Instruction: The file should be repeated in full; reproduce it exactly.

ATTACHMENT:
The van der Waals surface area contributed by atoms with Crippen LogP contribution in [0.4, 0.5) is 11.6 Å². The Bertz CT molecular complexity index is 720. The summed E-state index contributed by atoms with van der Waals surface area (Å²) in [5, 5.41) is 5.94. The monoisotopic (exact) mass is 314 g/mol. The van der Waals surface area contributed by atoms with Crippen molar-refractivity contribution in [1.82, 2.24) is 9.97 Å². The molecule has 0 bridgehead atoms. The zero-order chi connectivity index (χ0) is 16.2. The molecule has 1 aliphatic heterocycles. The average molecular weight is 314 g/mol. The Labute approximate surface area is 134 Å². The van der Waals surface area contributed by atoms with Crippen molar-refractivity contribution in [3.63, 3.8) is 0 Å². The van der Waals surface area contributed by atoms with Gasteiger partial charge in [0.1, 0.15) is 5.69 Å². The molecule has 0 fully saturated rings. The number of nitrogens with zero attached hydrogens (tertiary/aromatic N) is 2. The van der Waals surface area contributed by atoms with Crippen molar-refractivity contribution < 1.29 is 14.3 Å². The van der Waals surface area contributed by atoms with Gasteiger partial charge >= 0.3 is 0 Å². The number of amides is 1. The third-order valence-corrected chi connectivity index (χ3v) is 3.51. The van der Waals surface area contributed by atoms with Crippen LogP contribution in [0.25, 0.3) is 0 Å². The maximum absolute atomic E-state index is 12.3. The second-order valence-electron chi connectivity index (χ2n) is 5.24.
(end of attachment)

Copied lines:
The van der Waals surface area contributed by atoms with Crippen LogP contribution in [0.4, 0.5) is 11.6 Å². The Bertz CT molecular complexity index is 720. The summed E-state index contributed by atoms with van der Waals surface area (Å²) in [5, 5.41) is 5.94. The monoisotopic (exact) mass is 314 g/mol. The van der Waals surface area contributed by atoms with Crippen molar-refractivity contribution in [1.82, 2.24) is 9.97 Å². The molecule has 0 bridgehead atoms. The zero-order chi connectivity index (χ0) is 16.2. The molecule has 1 aliphatic heterocycles. The average molecular weight is 314 g/mol. The Labute approximate surface area is 134 Å². The van der Waals surface area contributed by atoms with Crippen molar-refractivity contribution in [3.63, 3.8) is 0 Å². The van der Waals surface area contributed by atoms with Gasteiger partial charge in [0.1, 0.15) is 5.69 Å². The molecule has 0 fully saturated rings. The number of nitrogens with zero attached hydrogens (tertiary/aromatic N) is 2. The van der Waals surface area contributed by atoms with Crippen molar-refractivity contribution < 1.29 is 14.3 Å². The van der Waals surface area contributed by atoms with Gasteiger partial charge >= 0.3 is 0 Å². The number of amides is 1. The third-order valence-corrected chi connectivity index (χ3v) is 3.51. The van der Waals surface area contributed by atoms with Crippen LogP contribution in [0.25, 0.3) is 0 Å². The maximum absolute atomic E-state index is 12.3. The second-order valence-electron chi connectivity index (χ2n) is 5.24.